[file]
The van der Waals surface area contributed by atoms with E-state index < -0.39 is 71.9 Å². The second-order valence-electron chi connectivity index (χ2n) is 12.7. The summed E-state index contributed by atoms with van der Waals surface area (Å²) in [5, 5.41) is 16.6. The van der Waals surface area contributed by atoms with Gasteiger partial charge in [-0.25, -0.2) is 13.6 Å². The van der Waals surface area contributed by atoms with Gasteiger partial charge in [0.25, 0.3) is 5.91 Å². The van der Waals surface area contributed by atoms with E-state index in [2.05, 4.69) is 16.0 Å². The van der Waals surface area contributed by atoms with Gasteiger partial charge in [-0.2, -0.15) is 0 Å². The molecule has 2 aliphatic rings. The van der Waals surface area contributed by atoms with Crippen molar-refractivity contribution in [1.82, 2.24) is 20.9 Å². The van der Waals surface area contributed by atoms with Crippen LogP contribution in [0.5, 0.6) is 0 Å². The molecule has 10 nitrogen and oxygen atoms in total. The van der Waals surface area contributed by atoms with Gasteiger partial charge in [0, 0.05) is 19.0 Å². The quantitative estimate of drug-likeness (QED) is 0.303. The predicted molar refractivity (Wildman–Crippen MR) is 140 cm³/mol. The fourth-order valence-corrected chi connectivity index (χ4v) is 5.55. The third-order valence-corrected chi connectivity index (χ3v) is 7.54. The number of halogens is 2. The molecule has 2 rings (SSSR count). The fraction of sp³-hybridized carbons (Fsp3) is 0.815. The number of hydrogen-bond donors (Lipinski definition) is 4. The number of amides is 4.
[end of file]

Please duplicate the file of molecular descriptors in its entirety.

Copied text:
The van der Waals surface area contributed by atoms with E-state index < -0.39 is 71.9 Å². The second-order valence-electron chi connectivity index (χ2n) is 12.7. The summed E-state index contributed by atoms with van der Waals surface area (Å²) in [5, 5.41) is 16.6. The van der Waals surface area contributed by atoms with Gasteiger partial charge in [-0.25, -0.2) is 13.6 Å². The van der Waals surface area contributed by atoms with Gasteiger partial charge in [0.25, 0.3) is 5.91 Å². The van der Waals surface area contributed by atoms with E-state index in [2.05, 4.69) is 16.0 Å². The van der Waals surface area contributed by atoms with Gasteiger partial charge in [-0.2, -0.15) is 0 Å². The molecule has 2 aliphatic rings. The van der Waals surface area contributed by atoms with Crippen molar-refractivity contribution in [1.82, 2.24) is 20.9 Å². The van der Waals surface area contributed by atoms with Crippen LogP contribution in [0.5, 0.6) is 0 Å². The molecule has 10 nitrogen and oxygen atoms in total. The van der Waals surface area contributed by atoms with Gasteiger partial charge in [0, 0.05) is 19.0 Å². The quantitative estimate of drug-likeness (QED) is 0.303. The predicted molar refractivity (Wildman–Crippen MR) is 140 cm³/mol. The fourth-order valence-corrected chi connectivity index (χ4v) is 5.55. The third-order valence-corrected chi connectivity index (χ3v) is 7.54. The number of halogens is 2. The molecule has 2 rings (SSSR count). The fraction of sp³-hybridized carbons (Fsp3) is 0.815. The number of hydrogen-bond donors (Lipinski definition) is 4. The number of amides is 4.